Narrowbody and Regional Jets
Narrowbody and regional jets are core aircraft in numerous aircraft fleets.
Airlines normally use these airliners for flights in intra-continental markets, serving routes on which passengers expect carriers to offer multiple flights spread over the day to choose from. The smallest regional jets powered by turbofan engines have a seating capacity of 70 or so. Compare this with the largest variant of the Airbus A320 family of short- to medium-haul aircraft, which can seat up to 220 passengers.
Whereas the widebody jet market is a duopoly shared by Airbus and Boeing, several aircraft manufacturers have now broken into the narrowbody and regional jet market. In this segment, manufacturers like Bombardier and Embraer have become serious competitors to the big players. And there are two more airframers in this market, Mitsubishi and Irkut – incidentally also partners to MTU –, whose aircraft will soon enter into revenue service.
With its stake in the V2500, MTU participates in one of the most successful engine programs ever in aviation history. More than 5,000 of the propulsion systems, which power the Airbus A319, A320 and A321 and the Boeing/McDonnell Douglas MD-90, have been delivered to date.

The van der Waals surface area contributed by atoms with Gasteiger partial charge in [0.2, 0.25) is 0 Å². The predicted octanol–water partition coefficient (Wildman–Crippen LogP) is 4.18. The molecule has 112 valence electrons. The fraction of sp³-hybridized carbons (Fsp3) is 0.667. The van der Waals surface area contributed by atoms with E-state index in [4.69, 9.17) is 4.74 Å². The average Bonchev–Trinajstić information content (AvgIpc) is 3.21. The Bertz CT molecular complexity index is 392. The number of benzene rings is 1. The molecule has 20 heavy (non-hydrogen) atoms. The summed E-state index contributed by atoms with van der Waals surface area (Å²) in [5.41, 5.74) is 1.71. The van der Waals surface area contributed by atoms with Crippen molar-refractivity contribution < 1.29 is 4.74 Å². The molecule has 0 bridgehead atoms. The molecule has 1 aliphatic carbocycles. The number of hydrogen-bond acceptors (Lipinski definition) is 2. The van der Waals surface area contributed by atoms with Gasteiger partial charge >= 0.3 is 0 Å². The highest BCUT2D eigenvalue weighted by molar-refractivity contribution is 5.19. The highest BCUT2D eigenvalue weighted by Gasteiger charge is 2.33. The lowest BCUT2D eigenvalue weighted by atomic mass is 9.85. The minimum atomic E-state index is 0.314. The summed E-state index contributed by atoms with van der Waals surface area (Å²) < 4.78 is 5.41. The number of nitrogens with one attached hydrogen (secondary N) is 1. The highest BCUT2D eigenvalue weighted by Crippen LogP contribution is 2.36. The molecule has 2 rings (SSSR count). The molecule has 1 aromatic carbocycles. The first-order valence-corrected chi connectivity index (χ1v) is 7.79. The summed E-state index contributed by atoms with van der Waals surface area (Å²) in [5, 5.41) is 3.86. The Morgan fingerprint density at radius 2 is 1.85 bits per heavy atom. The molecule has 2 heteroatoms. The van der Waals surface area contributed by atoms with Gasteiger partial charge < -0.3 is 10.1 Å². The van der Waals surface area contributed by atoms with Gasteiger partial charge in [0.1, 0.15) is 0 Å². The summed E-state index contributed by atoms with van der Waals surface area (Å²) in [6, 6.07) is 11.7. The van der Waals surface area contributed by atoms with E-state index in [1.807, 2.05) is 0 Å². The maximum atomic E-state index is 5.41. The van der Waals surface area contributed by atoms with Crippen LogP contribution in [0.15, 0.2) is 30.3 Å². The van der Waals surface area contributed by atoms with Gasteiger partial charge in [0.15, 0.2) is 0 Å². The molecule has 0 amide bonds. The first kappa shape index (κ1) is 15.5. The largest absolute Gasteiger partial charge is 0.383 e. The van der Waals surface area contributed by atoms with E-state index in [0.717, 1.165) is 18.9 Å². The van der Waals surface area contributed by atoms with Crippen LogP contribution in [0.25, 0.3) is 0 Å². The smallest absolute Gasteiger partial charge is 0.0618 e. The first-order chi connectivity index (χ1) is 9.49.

The next-generation engine – GTFTM Engine Family – has all it takes to replicate this success story: It powers a number of new short- to medium-haul aircraft and regional jets, being the sole engine choice on some of the aircraft. Further programs in this market segment in which MTU has stakes are the PW300, the JT8D-200, and the PW2000, as well as the PW6000 powering the A318.
The Pratt & Whitney GTFTM engine family jointly developed and built by Pratt & Whitney and MTU powers next-generation commercial aircraft. The new engines offer double-digit improvements in fuel burn, pollutant and noise emissions, and operating costs.